Published Wednesday, 15 January 2014
The North Belfast MP made the remarks during Northern Ireland question time in the House of Commons.
He was responding to the Deputy First Minister Martin McGuinness' comments that unionists were "dancing to the tune of extremists" within their own communities.
Mr McGuinness made the remarks after a Sinn Féin motion to accept the Haass proposals failed in the Assembly.
Speaking in the Commons, Mr Dodds said: "The comments by Martin McGuinness on extremism are seen by many on both sides of the community as not only untrue, but a transparent attempt to distract from Sinn Féin's abject lack of leadership in relation to addressing their continued glorification of past terrorist crimes as was witnessed in Castlederg this summer.
"This is causing enormous damage to community relations.
"Will the Secretary of State, urge Sinn Féin to stop wallowing in the filth of murder?"
Mr Dodds also called on Ms Villiers to "acknowledge the severe damage caused to policing" after Gerry Kelly was handed an informed warning after he was carried on the bonnet of a Land Rover during a disturbance in north Belfast.
Sammy Wilson, also of the DUP, accused the PSNI of "bias" in their treatment of loyalists.
He said: "While it is important that those who are involved in damaging public order disturbances should know they will be punished, the biased way in which the PSNI are dealing with these situations is alienating sections of the community and making effective policing more difficult."
Secretary of State Villiers urged all elected representatives to support police officers in their duties and called on the political parties in Northern Ireland to continue the work of Haass in order to make progress.
I think there is a lot of merit in the Haass proposals, I think he did some excellent work.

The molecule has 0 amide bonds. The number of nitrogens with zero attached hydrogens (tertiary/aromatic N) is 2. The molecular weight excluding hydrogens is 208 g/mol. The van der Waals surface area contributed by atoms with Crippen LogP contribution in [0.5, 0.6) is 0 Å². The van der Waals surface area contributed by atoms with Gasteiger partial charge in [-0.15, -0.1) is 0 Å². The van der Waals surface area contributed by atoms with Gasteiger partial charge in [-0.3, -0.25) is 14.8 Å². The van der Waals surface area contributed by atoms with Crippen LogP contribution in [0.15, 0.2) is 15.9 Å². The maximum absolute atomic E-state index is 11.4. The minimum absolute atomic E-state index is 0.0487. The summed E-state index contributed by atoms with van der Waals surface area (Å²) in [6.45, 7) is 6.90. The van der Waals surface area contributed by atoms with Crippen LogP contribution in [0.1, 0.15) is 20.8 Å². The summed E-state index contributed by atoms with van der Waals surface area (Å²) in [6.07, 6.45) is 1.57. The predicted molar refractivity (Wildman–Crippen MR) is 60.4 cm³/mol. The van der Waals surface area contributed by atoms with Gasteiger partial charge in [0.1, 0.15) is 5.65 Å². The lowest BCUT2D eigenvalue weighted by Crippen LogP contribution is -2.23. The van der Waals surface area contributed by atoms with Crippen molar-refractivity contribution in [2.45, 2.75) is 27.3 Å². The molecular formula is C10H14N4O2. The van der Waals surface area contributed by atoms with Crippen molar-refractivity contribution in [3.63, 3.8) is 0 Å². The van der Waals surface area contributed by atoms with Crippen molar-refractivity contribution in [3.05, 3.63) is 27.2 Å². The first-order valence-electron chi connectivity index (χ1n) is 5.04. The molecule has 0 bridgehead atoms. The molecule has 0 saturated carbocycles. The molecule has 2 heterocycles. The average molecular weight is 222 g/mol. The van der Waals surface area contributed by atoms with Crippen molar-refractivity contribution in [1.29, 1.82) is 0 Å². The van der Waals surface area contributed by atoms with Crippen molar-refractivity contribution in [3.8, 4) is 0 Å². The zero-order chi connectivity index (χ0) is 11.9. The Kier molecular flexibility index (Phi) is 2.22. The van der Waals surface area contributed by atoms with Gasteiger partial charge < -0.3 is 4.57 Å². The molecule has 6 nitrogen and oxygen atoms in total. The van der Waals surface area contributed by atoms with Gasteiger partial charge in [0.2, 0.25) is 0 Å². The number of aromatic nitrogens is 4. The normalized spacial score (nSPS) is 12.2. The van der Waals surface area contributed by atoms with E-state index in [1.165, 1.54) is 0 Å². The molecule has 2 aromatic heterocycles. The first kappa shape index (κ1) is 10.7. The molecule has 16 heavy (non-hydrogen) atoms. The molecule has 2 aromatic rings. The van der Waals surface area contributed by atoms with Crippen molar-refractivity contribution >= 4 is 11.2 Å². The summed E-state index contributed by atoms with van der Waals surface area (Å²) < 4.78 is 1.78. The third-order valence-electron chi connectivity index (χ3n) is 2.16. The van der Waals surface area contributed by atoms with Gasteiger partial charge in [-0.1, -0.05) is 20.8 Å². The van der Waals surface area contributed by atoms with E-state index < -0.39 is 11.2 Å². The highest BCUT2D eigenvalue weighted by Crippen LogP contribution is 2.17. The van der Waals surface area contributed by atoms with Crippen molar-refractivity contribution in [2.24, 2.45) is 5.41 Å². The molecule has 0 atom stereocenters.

Later during Prime Minster's question time, David Cameron, said there was "merit" in the proposals put forward by the former US diplomat, Richard Haass.
He was responding to a question from Alliance's Naomi Long.
The East Belfast MP said: "The Prime Minister has previously shown considerable leadership in apologising to victims of state violence in Northern Ireland.
"Unfortunately those victims of paramilitary violence, who made up the majority of victims of the Troubles, have not had access to such apologies.
"Does the Prime Minister agree that the Haass proposals for dealing with the past, offer the best opportunity for victims and survivors to receive truth and justice?
"And will he commit, as Prime Minister, to backing those proposals, helping by cooperating and by funding those proposals?"
Prime Minister David Cameron responded: "I noted Peter Robinson described the Haass proposals as providing the architecture for future agreement and discussion.
"I Hope we can take the Haass work, including the very difficult work done on the past, and take that forward with all sides trying to agree."
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